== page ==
In the mid-1950s, a number of case reports were published in the psychiatric literature that documented depression, malnutrition, and growth failure in infants living in intact families. These case studies were the first to report feeding and interactional difficulties between the mothers and their infants. 

    Feeding episodes for the mothers were anxiety- provoking, which led the mothers to decrease both the frequency of infant feedings as well as their contact with the infants. Ethnologists and child development experts began studying institutionalized and noninstitutionalized infants to further define the concepts of maternal deprivation and failure to thrive. 

    On the basis of several studies, researchers then concluded that decreased maternal contact directly led to failure to thrive in the infants. From these works, the maternal deprivation framework for failure to thrive was established, and the mother's role in the infant's well-being became a central focus. 

    Support for this framework grew as data accumulated documenting the association between maternal neglect and failure to thrive in infants.

Psychosocial Factors 

    The maternal deprivation framework dominated the literature until the late 1970s, when a transactional framework was developed to explain the psychosocial correlates of NOFTT. The transactional framework proposes that an infant's growth and development is contingent upon the quality of parental care, the nature of parent and infant interactions, and the ecological conditions impinging on the family. 

    Furthermore, the transactional model recognizes that the quality of the parent-infant interaction reflects infant characteristics as well as parent characteristics ( Bithoney & Newberger , 1987).     

Historically, the emotional deprivation component of NOFTT has been investigated more than the nutritional deprivation component. Although NOFTT experts would agree that undernutrition is the primary biologic insult, systematic studies investigating this element are lacking.

Economical Factors

    Nutritional deprivation again became the focus of NOFTT research in the early 1970s, when some researchers disputed the hypothesis that maternal deprivation was the principal cause of NOFTT. 

    More recent evidence suggests that the environmental deprivation may occur before the undernutrition. Although the primary cause of NOFTT may never be fully understood, it is apparent that nutritional deficits are dependent on the environmental context in which they occur.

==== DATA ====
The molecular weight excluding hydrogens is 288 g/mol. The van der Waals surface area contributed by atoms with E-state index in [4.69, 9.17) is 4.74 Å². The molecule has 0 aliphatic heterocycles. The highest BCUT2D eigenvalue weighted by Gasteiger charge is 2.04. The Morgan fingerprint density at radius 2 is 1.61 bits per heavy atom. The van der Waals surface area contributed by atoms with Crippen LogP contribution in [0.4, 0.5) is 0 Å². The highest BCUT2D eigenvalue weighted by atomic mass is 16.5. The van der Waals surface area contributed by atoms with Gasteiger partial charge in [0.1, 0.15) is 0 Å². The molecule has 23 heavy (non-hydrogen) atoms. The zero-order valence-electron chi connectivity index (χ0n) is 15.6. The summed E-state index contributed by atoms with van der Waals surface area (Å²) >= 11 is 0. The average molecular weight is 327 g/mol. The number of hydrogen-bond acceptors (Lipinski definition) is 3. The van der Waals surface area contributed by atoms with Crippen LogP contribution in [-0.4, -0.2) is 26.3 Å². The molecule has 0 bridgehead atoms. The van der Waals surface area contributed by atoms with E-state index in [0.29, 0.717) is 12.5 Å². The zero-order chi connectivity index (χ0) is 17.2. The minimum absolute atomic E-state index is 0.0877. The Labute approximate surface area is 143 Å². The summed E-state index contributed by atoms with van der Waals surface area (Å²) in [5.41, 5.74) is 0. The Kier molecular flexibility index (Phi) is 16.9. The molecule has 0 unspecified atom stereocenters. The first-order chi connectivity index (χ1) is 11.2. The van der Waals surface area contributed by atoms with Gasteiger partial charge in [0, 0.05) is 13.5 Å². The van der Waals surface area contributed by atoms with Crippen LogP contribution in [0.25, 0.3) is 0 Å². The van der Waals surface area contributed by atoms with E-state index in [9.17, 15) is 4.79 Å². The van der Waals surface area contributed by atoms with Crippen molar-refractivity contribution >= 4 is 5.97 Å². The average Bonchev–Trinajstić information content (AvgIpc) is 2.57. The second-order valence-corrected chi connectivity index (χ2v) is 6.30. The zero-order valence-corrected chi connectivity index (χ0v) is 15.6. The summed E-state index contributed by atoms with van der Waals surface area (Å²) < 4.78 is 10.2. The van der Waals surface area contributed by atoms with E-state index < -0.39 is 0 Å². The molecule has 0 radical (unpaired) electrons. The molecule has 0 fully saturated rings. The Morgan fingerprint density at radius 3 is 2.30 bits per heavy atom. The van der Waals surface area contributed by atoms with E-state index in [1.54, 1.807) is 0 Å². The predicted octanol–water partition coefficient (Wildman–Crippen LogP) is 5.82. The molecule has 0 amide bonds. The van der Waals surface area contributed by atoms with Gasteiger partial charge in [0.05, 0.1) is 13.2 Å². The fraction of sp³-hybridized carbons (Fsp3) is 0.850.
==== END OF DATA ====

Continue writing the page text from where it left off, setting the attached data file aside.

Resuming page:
Nursing Research

    Nurse researchers developed the ecological model to describe parent-child interactions, and the model is used to explain NOFTT (Barnard & Fyres , 1979; Lobo, Barnard, & Coombs, 1992). The ecological model focuses on the three major interaction components of the parent child relationship: those of the child, the parent, and the environment. 

    These interactions are synchronous and reciprocal. Barnard and her colleagues (1989) emphasized the importance of the parent's and child's physical and emotional characteristics, as well as the supportive or non-supportive nature of the environment in understanding the interactions.

Research Findings 

    Researchers have examined parent child interactions by means of direct, structured observations during feeding and other situations, and found that NOFTT infants demonstrated more difficult behaviors, were less vocal, exhibited negative affect, and had more gaze aversion than infants who were not failing to thrive (Steward, DK, 2001; Lobo et al., 1992). 

    Furthermore, parents of NOFTT infants were less able to determine their infants' needs, showed a decreased ability to discriminate infant cues, and exhibited less social instructiveness with their infants when compared to parents of healthy infants (Steward, DK). 

    These studies supported that interference with the reciprocal process of the parent child relationship disturbs the opportunity to attain optimal growth and development. 

    Since growth problems, such as NOFTT, in infancy place a child at significant risk for developmental delays as a toddler, it is important to recognize the interactional problems between parents and their infants so that interventions aimed at improving interactions can begin,